Lack of Testamentary Capacity

One of the qualifications for an individual to make a Will is that of being in "sound mind." In the year 1953, the Florida Supreme Court suggested that "sound mind" means that the testator was in the capacity to understand the nature of their property, the relation one had with those to inherit and the practical influence of the Will. In reference, in re Willmott's Estate, 66 So.2d 465. Additionally, the Florida legislation has held that it is possible for a lunatic to make a will, in a lucid interval. For instance, in the case of Murrey v. Barnet National bank of Jacksonville, 74 So.2d 647. In addition, the law comments that aspects such as old age, physical feelings, memory lapses or shifting judgments do not qualify as lack of testamentary capacity, this was evident in the case of in re Estate of Dunson, 141 So.2d 601.

This aspect provides a rough arena for the person challenging the will to prove that the testator lacked testamentary capacity. However, the law allows the claimant to provide evidence showing the decedent's mental status before and after they have signed the Will. Compelling evidence that the mental disability was permanent will create that the situation continued, even after signing the Will. Nevertheless, the claimant will have an easy time if one can prove that the testator had some mental infirmities, especially those related with old age such as dementia, which is chronic and points toward continuous disability. Insane delusion is another form of testamentary incapacity. It refers to a fixed false belief, which lacks reality foundation, and this was evident in the case of Hooper v. Stokes, 145 So. 855.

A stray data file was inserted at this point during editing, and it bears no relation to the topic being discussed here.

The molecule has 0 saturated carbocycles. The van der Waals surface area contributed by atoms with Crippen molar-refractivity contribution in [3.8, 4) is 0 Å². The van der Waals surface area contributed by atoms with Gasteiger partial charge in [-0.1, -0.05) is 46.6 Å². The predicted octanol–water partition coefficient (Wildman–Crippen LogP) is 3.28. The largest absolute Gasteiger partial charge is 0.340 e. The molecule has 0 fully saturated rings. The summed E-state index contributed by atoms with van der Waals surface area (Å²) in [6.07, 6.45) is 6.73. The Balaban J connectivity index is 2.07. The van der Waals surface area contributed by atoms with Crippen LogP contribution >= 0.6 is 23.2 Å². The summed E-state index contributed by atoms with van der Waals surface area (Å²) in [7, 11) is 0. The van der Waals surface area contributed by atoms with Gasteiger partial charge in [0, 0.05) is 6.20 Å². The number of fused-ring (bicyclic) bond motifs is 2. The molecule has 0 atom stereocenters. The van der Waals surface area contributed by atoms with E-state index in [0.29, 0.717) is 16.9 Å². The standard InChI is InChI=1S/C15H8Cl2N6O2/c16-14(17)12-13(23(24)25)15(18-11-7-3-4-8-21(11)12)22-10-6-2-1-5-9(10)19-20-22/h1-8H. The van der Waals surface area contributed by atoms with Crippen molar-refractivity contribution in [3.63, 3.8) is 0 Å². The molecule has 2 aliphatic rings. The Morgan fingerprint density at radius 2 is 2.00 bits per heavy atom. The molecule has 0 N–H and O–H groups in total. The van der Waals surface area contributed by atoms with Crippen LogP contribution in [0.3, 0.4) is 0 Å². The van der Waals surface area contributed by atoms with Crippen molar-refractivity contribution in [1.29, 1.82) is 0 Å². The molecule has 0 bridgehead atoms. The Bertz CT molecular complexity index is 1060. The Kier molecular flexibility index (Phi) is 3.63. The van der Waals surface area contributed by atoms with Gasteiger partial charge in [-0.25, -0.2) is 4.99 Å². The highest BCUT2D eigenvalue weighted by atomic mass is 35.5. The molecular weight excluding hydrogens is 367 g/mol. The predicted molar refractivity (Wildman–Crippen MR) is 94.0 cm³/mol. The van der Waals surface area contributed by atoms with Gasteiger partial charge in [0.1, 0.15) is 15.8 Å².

The most referred to insane delusion case in Florida was Miami Rescue Mission, Inc. v. Roberts So.2d. In the case, the decedent executed a new will in the year 2005 while in hospital in severe pain and under the influence of a strong medication. The decedent did not make it and passed way the following day; however, the new will disinherited the caretaker and left the property to numerous charities. The claimants argued that the testator lacked testamentary capacity when she signed the Will, and in support, the physicians commented that the decedent was under strong medication, and further suggested the medication had altered the decedent's personality. Although the decedent had suggested that the claimant had abandoned her and even killed her dog, this contradicted the witnesses' testimony. Therefore, the court invalidated the will on grounds of insane delusion.